Friday, November 14, 2014

The Getting Of Wisdom

A bit more on The Voice, and specifically Pharrell. Wearing a Rush t-shirt for the latest episode increased the coach's already considerable credibility in this household, but his failing to save Elyjuh was puzzling, to put it mildly. I needed to calm the Missus over this one.

Mind you, Mr Williams's preface to his decision put the whole show in a knowingly realistic context. It takes someone who's paid his dues, on top of possessing real ability to keep it real.

Wednesday, November 12, 2014

Totally Cool

We've been enjoying the latest episodes of The Voice (American version) this week. Some genuine talent and a real sense of celebrating live music amid the showbiz paraphernalia. Plus tonight Pharrell Williams was wearing a Yes t-shirt thus rendering the whole enterprise uber-cool.

Tuesday, November 11, 2014


It's difficult to imagine another public work of art matching the perfection of execution and purpose of Blood Swept Lands and Seas of Red any time soon. If anyone needs to cite an example of why Art is necessary this is it.

Monday, November 10, 2014

The Disregarded

Reading about Mary Norton's wonderfully imagined Borrowers again I'm struck by how much of the power of borrower-mythology - and it obviously is possessed of an extraordinary imaginative energy that transcends the details of the novels - has its roots in an awareness of how strangely powerful the disregarded becomes once it moves to the centre of our attention. And you can multiply this by ten for pre-adolescents. Do children still explore? As a kid I spent a fair amount of time looking for stuff on the edges. We went hunting for discarded bottles, I remember, on the grounds that if you found enough of them someone would pay you for them.

Derelict buildings were like magnets to us. And the idea of finding an old air-raid shelter and going inside was a version of going to the promised land. And tunnels! The idea of coming out somewhere else at the end! And secret passages! In those days when I still had an imagination I used to dream of these, and the chamber at the centre of the network where all the wonderful stuff lay dustily waiting to be discovered.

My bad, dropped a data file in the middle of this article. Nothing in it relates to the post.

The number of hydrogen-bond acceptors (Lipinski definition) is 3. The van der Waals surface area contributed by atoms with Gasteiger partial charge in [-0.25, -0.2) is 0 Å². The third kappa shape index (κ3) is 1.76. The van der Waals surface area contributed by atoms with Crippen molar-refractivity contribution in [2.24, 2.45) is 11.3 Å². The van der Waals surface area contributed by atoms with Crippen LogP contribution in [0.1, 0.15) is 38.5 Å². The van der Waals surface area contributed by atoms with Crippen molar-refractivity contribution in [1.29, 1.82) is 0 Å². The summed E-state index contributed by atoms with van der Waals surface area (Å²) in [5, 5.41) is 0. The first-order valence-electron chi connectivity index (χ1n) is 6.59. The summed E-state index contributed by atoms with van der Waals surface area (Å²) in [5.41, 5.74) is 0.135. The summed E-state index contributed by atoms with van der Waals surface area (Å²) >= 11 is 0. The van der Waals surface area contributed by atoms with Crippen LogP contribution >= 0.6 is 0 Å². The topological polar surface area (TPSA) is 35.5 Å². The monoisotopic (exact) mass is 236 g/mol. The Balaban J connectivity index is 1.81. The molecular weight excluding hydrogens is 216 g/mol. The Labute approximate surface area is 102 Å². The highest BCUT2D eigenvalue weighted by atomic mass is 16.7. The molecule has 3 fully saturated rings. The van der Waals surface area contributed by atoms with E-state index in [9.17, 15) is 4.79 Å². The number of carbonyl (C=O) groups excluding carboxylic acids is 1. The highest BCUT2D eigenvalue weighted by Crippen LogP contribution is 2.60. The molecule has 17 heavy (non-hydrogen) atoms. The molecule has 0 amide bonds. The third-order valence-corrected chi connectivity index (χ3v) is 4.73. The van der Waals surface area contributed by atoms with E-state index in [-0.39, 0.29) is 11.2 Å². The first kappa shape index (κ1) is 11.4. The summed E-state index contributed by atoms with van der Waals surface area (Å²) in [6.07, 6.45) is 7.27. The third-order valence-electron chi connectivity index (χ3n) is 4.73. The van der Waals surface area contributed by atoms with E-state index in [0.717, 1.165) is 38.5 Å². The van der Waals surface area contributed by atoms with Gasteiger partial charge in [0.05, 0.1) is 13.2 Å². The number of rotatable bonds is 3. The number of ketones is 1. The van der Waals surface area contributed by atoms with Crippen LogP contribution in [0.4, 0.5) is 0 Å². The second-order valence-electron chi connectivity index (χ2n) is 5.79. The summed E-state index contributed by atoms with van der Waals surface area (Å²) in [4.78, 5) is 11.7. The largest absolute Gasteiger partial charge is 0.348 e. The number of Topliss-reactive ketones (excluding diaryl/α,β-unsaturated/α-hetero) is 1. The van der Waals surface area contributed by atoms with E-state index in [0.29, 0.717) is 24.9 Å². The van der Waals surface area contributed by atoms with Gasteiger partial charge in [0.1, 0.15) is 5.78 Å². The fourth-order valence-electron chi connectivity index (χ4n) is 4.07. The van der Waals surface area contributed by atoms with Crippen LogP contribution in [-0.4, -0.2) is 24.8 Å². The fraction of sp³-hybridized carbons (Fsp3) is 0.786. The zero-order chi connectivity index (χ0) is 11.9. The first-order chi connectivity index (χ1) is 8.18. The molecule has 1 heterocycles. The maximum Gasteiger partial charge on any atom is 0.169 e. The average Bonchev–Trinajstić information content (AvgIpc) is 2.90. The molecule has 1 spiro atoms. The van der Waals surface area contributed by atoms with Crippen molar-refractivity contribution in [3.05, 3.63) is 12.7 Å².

Here's a useful exercise in keeping the mind alive: each day try and notice something that nobody else pays the slightest attention to, and invest it with life.

Sunday, November 9, 2014


Saw Fafa off at the airport this morning for her trip to China and then came back to enjoy a day of rest. Unfortunately this wasn't exactly what I'd had in mind for the day. Actually I'd planned to take myself and the Missus off to the Esplanade to watch Bryony Lavery's play Frozen being done by Arian Pang's company. This wasn't to be due to the lack of availability of tickets. I'd not tried to book until too late since I'd not been sure of whether we were going to be free to watch the play. Must say, I'm pleased at the sell-out for Pangdemonium since I'm pretty sure running a group doing serious theatre on a regular basis on the island is hard work deserving of reward. But, as so often is the case, I'm irritating at missing something tasty when the diet of good theatre here is so thin.

The problem is that nothing out of the mainstream ever gets a decent run - Frozen was on for little more than a week, for example. Even the mainstream musicals come and go pretty quickly so you need to be on your toes to catch them. And the demands of my line of work are such that quite lengthy periods of time are often wiped out in terms of a life beyond. And when it comes to one-off concerts, it's a cause for celebration when we do manage to get to something.

But I also have to admit that if I put a bit more effort in I could get myself to a few more events than I now manage annually. I suppose that the youthful energy that got me to Halle concerts on a weekly basis back in the 80s has thinned out along the way. I suspect I was equally busy then, but less prone to excuses. And just how was it that I managed to turn out to play for Whiston FC pretty much every Saturday in the football season?